The Search Inside Yourself Leadership Institute draws on Evan Thompson’s (2001) explanation of the nature of empathy that identifies two key aspects:
(a) The ability to experience and understand what others feel
(b) while maintaining a clear discernment about your own and the other person’s feeling and perspectives.
(Empathy and Consciousness, Journal of Consciousness Studies, 8, 1-32)
So the first aspect of empathy is the capacity to experience what the other person is experiencing from their perspective. It is like, metaphorically, standing in their place, realising and understanding what they are thinking and feeling. It is not trying to provide a psychological solution or judging the emotion of the other person. At the heart of empathy is understanding both intellectually and emotionally what is involved for the other person.
Secondly, it is the discernment ability to separate the other person’s emotion from your own. It is not owning the other person’s feelings as if they were your own. This ability to differentiate yourself and your feelings from the other person and their feelings is critical. An inability to do this means that you will eventually suffer from empathy overload, which can be harmful to you and reduces your capacity to help the other person. Total identification with the other person is not the goal of a healthy approach to empathy.
There are a number of ways to enhance your empathy. Here I will discuss three strategies:
1.Understanding and appreciating similarities
Foundational to empathy is self-awareness and the ability to recognise similarities between ourself and other people. When we focus on differences, we are less able to empathise with others and are more inclined to make assumptions about others. It is interesting, too, that we tend to judge ourselves by our intentions and judge others by their presumed motivation. We all know that there can be a huge gap between intention and action.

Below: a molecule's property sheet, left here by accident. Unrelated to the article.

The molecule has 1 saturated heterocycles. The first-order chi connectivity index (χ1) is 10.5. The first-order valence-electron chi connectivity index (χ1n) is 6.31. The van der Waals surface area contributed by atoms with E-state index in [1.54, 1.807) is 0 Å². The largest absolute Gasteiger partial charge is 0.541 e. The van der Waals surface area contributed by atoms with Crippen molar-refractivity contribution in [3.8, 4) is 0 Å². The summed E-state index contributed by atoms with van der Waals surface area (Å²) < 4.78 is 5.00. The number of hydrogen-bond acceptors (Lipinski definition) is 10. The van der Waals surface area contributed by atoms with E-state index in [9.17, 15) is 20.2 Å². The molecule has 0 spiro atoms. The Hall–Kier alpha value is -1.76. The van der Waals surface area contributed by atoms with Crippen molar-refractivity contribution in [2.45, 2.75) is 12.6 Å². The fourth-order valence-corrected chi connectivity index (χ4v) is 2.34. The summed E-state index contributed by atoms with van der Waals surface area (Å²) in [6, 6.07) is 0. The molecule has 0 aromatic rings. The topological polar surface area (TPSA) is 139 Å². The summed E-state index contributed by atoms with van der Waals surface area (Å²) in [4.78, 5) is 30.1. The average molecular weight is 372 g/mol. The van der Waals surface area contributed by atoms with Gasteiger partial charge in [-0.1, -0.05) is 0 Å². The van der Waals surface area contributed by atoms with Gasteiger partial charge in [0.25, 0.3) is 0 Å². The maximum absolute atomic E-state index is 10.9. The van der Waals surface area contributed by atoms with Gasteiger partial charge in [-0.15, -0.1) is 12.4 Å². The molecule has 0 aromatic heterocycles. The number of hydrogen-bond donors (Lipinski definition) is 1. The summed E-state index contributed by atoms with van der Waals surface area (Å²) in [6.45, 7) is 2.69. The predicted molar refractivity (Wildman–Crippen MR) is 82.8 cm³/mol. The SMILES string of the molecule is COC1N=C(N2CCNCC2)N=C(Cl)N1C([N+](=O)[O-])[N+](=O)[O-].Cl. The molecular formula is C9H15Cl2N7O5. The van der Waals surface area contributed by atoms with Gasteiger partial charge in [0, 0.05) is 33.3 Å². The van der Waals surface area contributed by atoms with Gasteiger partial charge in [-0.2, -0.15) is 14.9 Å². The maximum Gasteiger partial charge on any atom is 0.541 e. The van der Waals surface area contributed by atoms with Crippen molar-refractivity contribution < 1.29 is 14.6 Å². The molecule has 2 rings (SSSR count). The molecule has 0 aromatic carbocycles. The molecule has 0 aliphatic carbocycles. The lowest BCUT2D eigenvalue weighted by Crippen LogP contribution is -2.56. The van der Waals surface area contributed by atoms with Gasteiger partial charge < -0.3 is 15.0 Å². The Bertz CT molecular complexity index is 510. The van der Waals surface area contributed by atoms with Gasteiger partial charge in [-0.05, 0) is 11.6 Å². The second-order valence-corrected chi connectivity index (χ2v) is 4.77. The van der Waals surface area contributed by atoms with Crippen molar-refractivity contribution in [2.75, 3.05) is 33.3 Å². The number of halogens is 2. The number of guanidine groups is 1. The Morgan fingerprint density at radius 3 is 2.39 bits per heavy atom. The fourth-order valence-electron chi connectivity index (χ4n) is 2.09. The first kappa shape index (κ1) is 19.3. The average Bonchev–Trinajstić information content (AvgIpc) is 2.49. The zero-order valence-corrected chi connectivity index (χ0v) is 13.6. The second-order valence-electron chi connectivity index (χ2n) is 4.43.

2. Empathetic listening
Empathetic listening involves not only attending to what someone’s is saying (the words), but also the feelings (the emotions) behind the words. It includes the capacity to not only reflect back the content of the other person’s communication, but also the ability to reflect back the emotion and depth of emotion involved. This is often very difficult to do, given our busy lives and our tendency to run away from emotional encounters – either withdrawing physically or psychologically by tuning out. As we grow in mindfulness, we are better able to stay present to the other person and listen empathetically.
Simple acts of kindness, helping another in difficulty, builds empathy as it relies on awareness of another’s predicament and a willingness to take some action towards assisting that person. If you are looking for inspiration for your own acts of kindness, here are some websites that may help:
As you grow in mindfulness you develop your capacity to be empathetic, as empathy requires you to be present on purpose and non-judgementally.
By Ron Passfield – Copyright (Creative Commons license, Attribution–Non Commercial–No Derivatives)
Image source: courtesy of geralt on Pixabay